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Red Dwarf stars are relatively cool stars in the universe.
Red Dwarf star is a small and relatively cool star, according to the Hertzsprung-Russell diagram. A Red Dwarf star is of the main sequence, either late K or M spectral type. Red Dwarf stars constitute the vast majority of stars and have a diameter and mass of less than one-third that of the Sun (down to 0.08 solar masses, which are brown dwarfs) and a surface temperature of less than 3,500 K. Red dwarfs fuse Hydrogen to helium via the proton-proton (PP) chain. Due to the low temperatures in the core, fusion proceeds slowly. Thus red dwarfs have an enormous estimated lifespan; from tens of billions up to trillions of years depending upon mass. Consequently they emit little light, sometimes as little as 1/10,000th that of the sun. In general red dwarfs transport energy from the core to the surface via convection. As red dwarfs are fully convective, all the hydrogen in the star is available for fusion, which further increases their lifespan. Red dwarfs never initiate helium fusion via the triple alpha process and so cannot evolve beyond the red giant phase. In any event, there has not been sufficient time since the Big Bang for red dwarfs to evolve off the main sequence.
The fact that red dwarfs and other low mass stars remain on the main sequence while more massive stars have moved off the main sequence allows one to date Star clusters by finding the mass at which the stars turn off the main sequence. This provides a lower, stellar, age limit to the universe and also allows formation timescales to be placed upon the structures within the Milky Way galaxy. Namely the Galactic halo and Galactic disk.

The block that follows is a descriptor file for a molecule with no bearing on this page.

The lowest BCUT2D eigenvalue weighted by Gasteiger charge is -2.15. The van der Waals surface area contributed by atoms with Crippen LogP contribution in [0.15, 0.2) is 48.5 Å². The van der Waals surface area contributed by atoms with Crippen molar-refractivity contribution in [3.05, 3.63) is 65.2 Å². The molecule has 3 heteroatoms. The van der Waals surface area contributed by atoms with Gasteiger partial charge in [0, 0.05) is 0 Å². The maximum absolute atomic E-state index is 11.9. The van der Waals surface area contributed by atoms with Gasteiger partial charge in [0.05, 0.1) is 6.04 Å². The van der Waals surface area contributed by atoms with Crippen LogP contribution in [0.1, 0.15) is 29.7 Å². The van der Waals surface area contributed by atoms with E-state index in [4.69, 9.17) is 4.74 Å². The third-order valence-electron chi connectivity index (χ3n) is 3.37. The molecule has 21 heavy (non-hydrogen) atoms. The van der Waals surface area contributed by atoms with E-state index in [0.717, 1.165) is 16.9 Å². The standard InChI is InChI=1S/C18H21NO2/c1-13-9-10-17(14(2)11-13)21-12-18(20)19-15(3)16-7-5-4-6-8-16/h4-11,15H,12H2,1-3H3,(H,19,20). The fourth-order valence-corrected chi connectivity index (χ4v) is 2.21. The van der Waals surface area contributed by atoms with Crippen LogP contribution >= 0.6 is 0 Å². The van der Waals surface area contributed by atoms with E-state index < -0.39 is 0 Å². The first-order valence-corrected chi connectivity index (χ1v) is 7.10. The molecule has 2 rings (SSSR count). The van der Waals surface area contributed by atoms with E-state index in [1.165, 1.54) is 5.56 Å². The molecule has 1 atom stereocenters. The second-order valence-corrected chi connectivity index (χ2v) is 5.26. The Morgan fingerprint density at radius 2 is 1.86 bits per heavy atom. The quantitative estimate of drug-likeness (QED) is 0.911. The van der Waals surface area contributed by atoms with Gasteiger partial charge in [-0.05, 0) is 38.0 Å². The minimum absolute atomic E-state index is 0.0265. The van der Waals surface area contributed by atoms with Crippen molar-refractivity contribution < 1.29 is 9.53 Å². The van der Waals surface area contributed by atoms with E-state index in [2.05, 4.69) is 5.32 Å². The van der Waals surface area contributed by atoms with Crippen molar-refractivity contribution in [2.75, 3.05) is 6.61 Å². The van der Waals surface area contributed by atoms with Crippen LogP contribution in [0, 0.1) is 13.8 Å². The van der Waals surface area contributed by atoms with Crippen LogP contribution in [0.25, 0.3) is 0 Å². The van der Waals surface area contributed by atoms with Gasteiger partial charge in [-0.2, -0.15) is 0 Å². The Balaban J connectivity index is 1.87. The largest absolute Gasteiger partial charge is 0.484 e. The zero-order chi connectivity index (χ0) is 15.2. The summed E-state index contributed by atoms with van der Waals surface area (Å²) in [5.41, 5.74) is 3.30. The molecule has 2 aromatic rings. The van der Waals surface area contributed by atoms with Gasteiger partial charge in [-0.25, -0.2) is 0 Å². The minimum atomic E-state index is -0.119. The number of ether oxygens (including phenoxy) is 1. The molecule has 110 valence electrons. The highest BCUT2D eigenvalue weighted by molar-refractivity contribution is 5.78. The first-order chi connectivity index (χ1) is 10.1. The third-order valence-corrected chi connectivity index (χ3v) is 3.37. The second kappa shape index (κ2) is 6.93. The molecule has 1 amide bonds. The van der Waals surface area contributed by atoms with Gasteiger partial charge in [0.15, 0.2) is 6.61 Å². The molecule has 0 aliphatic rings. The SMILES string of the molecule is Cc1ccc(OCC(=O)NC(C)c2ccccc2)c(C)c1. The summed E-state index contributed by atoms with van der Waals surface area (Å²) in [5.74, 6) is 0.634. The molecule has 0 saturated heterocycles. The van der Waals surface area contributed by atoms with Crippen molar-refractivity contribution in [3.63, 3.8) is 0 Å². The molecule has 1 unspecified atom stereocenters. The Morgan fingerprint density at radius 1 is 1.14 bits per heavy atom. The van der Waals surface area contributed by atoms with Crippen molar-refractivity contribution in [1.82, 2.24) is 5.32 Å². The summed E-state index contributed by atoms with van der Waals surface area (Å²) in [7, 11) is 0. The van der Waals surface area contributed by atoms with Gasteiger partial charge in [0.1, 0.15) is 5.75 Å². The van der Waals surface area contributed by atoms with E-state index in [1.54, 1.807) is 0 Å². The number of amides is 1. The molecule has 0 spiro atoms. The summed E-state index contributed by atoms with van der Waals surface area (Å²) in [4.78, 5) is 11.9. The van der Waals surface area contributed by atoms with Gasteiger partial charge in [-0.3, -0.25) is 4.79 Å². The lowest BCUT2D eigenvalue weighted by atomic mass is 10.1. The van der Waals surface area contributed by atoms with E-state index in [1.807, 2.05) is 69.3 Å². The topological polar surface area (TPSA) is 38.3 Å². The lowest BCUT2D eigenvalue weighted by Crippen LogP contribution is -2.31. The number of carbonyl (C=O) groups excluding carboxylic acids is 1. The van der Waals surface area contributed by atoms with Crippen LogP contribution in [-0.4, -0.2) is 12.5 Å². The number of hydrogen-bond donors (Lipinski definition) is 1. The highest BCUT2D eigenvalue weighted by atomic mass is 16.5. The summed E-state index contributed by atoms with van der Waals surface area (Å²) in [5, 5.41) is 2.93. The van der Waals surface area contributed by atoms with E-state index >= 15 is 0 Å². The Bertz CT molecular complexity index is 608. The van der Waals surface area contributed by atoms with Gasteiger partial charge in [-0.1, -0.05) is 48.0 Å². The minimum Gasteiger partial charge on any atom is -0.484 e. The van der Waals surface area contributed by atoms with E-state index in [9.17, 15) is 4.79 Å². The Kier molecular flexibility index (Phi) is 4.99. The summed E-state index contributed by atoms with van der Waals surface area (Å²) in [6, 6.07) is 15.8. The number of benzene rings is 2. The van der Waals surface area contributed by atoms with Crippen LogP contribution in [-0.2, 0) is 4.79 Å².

One mystery which has not been solved as of 2006 is the lack of red dwarf stars with no metals (in astronomy a metal is any element other than hydrogen and helium). The Big Bang model predicts the first generation of stars should have only hydrogen, helium, and lithium. If such stars included red dwarfs, they should still be observable today, but as yet none have been identified. One explanation is that without heavy elements, low mass stars cannot form. Alternatively as they are dim and could be few in number, we simply may not have observed them yet.
Red dwarfs are the most common star type in the Galaxy, at least in the neighbourhood of the Sun. Proxima Centauri, the nearest star to the Sun, is a red dwarf (Type M5, magnitude 11.0), as are twenty of the next thirty nearest. However, due to their low luminosity, individual red dwarfs cannot easily be observed over the vast intergalactic distances that luminous stars can.
Exoplanets have been discovered orbiting red dwarfs in 2005, one as small as the size of Neptune, or seventeen earth masses. It orbits just 6 million kilometers (0.04 AU) from its star, and so is estimated to have a surface temperature of 150 ºC, despite how dim the star is. In 2006 a planet similar in size to Earth was found orbiting a red dwarf; it lies 390 million km (2.6 AU) from the star and its surface temperature is -220 ºC (56 K).
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